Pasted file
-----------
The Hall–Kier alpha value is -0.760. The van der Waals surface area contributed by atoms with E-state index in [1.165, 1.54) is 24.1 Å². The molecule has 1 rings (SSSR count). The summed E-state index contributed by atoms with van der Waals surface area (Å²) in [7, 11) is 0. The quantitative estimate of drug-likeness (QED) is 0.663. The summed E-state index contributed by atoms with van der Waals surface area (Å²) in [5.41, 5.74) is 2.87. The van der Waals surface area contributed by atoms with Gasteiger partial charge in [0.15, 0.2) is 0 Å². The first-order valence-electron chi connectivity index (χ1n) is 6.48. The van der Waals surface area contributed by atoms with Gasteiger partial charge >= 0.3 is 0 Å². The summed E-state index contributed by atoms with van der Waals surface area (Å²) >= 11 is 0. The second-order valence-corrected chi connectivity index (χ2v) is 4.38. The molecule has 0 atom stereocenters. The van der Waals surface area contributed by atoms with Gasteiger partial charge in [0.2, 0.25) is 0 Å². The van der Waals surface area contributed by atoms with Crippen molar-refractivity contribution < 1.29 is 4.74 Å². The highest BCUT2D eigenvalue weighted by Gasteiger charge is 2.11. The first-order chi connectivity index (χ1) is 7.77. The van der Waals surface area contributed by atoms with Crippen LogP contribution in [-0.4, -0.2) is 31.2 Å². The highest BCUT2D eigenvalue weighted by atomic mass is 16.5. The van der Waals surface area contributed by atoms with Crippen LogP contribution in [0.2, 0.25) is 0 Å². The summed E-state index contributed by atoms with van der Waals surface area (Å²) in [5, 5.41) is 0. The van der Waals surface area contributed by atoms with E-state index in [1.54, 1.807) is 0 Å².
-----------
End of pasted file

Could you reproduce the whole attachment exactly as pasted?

The Hall–Kier alpha value is -0.760. The van der Waals surface area contributed by atoms with E-state index in [1.165, 1.54) is 24.1 Å². The molecule has 1 rings (SSSR count). The summed E-state index contributed by atoms with van der Waals surface area (Å²) in [7, 11) is 0. The quantitative estimate of drug-likeness (QED) is 0.663. The summed E-state index contributed by atoms with van der Waals surface area (Å²) in [5.41, 5.74) is 2.87. The van der Waals surface area contributed by atoms with Gasteiger partial charge in [0.15, 0.2) is 0 Å². The first-order valence-electron chi connectivity index (χ1n) is 6.48. The van der Waals surface area contributed by atoms with Gasteiger partial charge >= 0.3 is 0 Å². The summed E-state index contributed by atoms with van der Waals surface area (Å²) >= 11 is 0. The second-order valence-corrected chi connectivity index (χ2v) is 4.38. The molecule has 0 atom stereocenters. The van der Waals surface area contributed by atoms with Gasteiger partial charge in [0.2, 0.25) is 0 Å². The van der Waals surface area contributed by atoms with Crippen molar-refractivity contribution < 1.29 is 4.74 Å². The highest BCUT2D eigenvalue weighted by Gasteiger charge is 2.11. The first-order chi connectivity index (χ1) is 7.77. The van der Waals surface area contributed by atoms with Crippen LogP contribution in [-0.4, -0.2) is 31.2 Å². The highest BCUT2D eigenvalue weighted by atomic mass is 16.5. The van der Waals surface area contributed by atoms with Crippen LogP contribution in [0.2, 0.25) is 0 Å². The summed E-state index contributed by atoms with van der Waals surface area (Å²) in [5, 5.41) is 0. The van der Waals surface area contributed by atoms with E-state index in [1.54, 1.807) is 0 Å².